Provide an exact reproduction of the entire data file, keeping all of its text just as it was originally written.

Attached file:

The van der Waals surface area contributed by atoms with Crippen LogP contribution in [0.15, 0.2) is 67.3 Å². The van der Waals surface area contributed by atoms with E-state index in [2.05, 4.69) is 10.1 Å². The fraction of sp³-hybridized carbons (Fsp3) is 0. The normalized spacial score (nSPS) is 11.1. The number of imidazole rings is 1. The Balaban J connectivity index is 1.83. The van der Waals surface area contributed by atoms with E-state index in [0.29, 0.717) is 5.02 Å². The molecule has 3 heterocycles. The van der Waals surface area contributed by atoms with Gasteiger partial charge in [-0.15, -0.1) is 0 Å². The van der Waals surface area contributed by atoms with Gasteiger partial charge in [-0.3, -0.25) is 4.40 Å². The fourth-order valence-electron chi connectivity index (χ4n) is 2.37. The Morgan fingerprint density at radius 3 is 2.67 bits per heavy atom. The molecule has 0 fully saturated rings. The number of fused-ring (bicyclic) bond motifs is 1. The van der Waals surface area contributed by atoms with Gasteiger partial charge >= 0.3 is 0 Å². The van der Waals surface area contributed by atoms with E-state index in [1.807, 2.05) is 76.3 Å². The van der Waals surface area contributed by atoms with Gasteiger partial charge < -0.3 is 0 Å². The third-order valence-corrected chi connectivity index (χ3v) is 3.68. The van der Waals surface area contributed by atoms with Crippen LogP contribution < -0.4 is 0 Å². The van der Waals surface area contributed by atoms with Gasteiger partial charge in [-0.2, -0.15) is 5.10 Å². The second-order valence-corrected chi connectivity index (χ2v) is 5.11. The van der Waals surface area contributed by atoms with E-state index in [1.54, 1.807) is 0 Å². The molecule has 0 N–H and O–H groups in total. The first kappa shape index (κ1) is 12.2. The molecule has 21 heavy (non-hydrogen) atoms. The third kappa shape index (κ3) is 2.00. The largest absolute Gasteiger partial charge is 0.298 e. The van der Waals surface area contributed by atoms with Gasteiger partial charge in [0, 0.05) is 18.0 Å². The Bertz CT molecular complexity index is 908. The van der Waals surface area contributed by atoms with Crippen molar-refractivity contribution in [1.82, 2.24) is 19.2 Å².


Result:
The van der Waals surface area contributed by atoms with Crippen LogP contribution in [0.15, 0.2) is 67.3 Å². The van der Waals surface area contributed by atoms with E-state index in [2.05, 4.69) is 10.1 Å². The fraction of sp³-hybridized carbons (Fsp3) is 0. The normalized spacial score (nSPS) is 11.1. The number of imidazole rings is 1. The Balaban J connectivity index is 1.83. The van der Waals surface area contributed by atoms with E-state index in [0.29, 0.717) is 5.02 Å². The molecule has 3 heterocycles. The van der Waals surface area contributed by atoms with Gasteiger partial charge in [-0.15, -0.1) is 0 Å². The van der Waals surface area contributed by atoms with Gasteiger partial charge in [-0.3, -0.25) is 4.40 Å². The fourth-order valence-electron chi connectivity index (χ4n) is 2.37. The Morgan fingerprint density at radius 3 is 2.67 bits per heavy atom. The molecule has 0 fully saturated rings. The number of fused-ring (bicyclic) bond motifs is 1. The van der Waals surface area contributed by atoms with Gasteiger partial charge >= 0.3 is 0 Å². The van der Waals surface area contributed by atoms with E-state index in [1.807, 2.05) is 76.3 Å². The van der Waals surface area contributed by atoms with Gasteiger partial charge < -0.3 is 0 Å². The third-order valence-corrected chi connectivity index (χ3v) is 3.68. The van der Waals surface area contributed by atoms with Crippen LogP contribution < -0.4 is 0 Å². The van der Waals surface area contributed by atoms with Gasteiger partial charge in [-0.2, -0.15) is 5.10 Å². The second-order valence-corrected chi connectivity index (χ2v) is 5.11. The van der Waals surface area contributed by atoms with E-state index in [1.54, 1.807) is 0 Å². The molecule has 0 N–H and O–H groups in total. The first kappa shape index (κ1) is 12.2. The molecule has 21 heavy (non-hydrogen) atoms. The third kappa shape index (κ3) is 2.00. The largest absolute Gasteiger partial charge is 0.298 e. The van der Waals surface area contributed by atoms with Gasteiger partial charge in [0, 0.05) is 18.0 Å². The Bertz CT molecular complexity index is 908. The van der Waals surface area contributed by atoms with Crippen molar-refractivity contribution in [1.82, 2.24) is 19.2 Å².